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Lieutenant Dorothy Still Danner Nurse Corp, U.S. Navy (continued)

Liberation
The rescue plan was complicated because it was out of the ordinary. Thus far, the Americans had only liberated prisoners in their line of advance. But a Los Banos rescue meant going far behind enemy lines to rescue a little over 3,000 people. Paratroopers themselves were to be dropped over Los Banos and attack in conjunction with infantry who would come ashore in amtracs (amphibious vehicles) from a nearby lake. These amtracs would then evacuate many of the civilians. The raiders already had a map of what the camp was like given to them by an escapee, Pete Miles. Miles and the Filipino guerrillas would act as scouts and guides for the troops. The plan was to sneak up behind all the guard houses in the camp and at the specific moment everything would happen at once.

We didn't know the rescue was going to happen, so we were all feeling pretty low. I was on duty that night. There was a newborn baby and I was trying to feed her with what little powdered milk was left. The mother could hardly nurse the baby. She hadn't had enough nourishment herself. It was just about 7 in the morning [23 Feb. 1945]. 1 had the baby in my arms when I noticed smoke signals going up. Nobody paid any attention to them. Then, all of a sudden we saw a formation of aircraft coming over. As the paratroopers started jumping out, the guerrillas and soldiers around the guard houses began killing the Japanese there. Then the amtracs came in, crashing through the swali-covered fence near the front gate.

I was holding the baby and covering her ears so that the noise wouldn't affect her. An amtrac pulled up in front of the hospital and the American troops jumped out. Oh, we never saw anything so handsome in our lives. These fellows were in camouflage uniforms wearing a new kind of helmet, not those little tin pan things we were used to seeing. And they looked so healthy and so lively.

They were to take the internees out and any that could walk were to go back with troops in the trucks that came overland with the diversionary force. The internees were not military-minded and they just went in all directions. They didn't want to leave anything. The firing was mostly over in about 15 minutes but it took awhile to evacuate the internees. In fact, the American troops actually had to set fire to the barracks to get the internees moving.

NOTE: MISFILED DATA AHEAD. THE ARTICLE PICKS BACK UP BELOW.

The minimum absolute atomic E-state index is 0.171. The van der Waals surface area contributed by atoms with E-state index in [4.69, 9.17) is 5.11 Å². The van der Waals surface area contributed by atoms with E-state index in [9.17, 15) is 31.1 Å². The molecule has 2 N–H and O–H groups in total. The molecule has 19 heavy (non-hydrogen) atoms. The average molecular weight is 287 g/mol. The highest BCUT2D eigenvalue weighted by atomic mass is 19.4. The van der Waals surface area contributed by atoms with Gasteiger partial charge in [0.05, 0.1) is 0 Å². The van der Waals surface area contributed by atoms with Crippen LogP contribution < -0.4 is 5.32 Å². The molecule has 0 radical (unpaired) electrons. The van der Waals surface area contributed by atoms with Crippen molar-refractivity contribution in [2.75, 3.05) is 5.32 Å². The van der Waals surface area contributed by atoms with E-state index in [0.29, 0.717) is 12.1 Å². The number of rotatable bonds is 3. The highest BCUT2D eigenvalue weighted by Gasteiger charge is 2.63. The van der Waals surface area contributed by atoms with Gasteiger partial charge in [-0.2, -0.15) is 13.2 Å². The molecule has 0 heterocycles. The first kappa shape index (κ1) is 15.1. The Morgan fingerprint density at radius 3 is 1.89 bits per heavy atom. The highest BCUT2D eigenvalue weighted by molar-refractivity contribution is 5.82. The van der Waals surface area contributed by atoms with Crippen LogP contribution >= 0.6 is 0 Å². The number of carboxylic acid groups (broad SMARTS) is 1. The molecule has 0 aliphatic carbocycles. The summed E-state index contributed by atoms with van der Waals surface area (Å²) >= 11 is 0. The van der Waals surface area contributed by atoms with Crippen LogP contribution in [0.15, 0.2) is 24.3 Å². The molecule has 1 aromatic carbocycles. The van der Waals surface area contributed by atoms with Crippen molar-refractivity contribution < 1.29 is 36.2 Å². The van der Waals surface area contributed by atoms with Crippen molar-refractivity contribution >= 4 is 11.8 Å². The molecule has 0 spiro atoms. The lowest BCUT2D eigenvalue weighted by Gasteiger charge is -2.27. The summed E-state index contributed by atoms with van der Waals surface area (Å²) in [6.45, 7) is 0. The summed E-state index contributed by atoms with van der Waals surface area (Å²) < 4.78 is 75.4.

Eventually, the troops were able to get about 1,500 people on the amtracs and the rest overland, I left on an amtrac in the second wave. Remarkably, I think there were only two soldiers killed and one internee injured. This whole thing went off with just the most amazing precision that you could imagine. [In retaliation for the raid, the Japanese murdered 1,500 inhabitants of the nearby town of Los Banos. For this and other crimes, LT Konishi was later tried as a war criminal and executed.]

Homecoming
After being liberated from Los Banos, we were flown to Leyte. We were taken to Admiral Kinkaid's [VADM Thomas C. Kinkaid was Commander, 7th Fleet and Southwest Pacific Force] headquarters, where we ate dinner with the Admiral. They served us beautiful steaks, which of course we couldn't eat because our stomachs had shrunk so much.

It was surprising to see how much publicity we got. On Leyte we began to see the flashbulbs going off and then as we got closer to home, more flashbulbs. When we landed in Oakland there was quite a reception for us, including a lot of photographers and media. Then they gave dinners for us. It was quite an affair.

We also had a very thorough examination in Oakland and went on 90-day recuperative leave. My health had been good, but while I was in Los Banos I developed the dry type of beriberi, as had many others. It was very uncomfortable because I ached all over and my knees buckled. There was nothing I could do for it because it was caused by malnutrition. Our diet was not very good, especially during the last few months before our rescue. But I quickly recovered once I was able to eat good food again.

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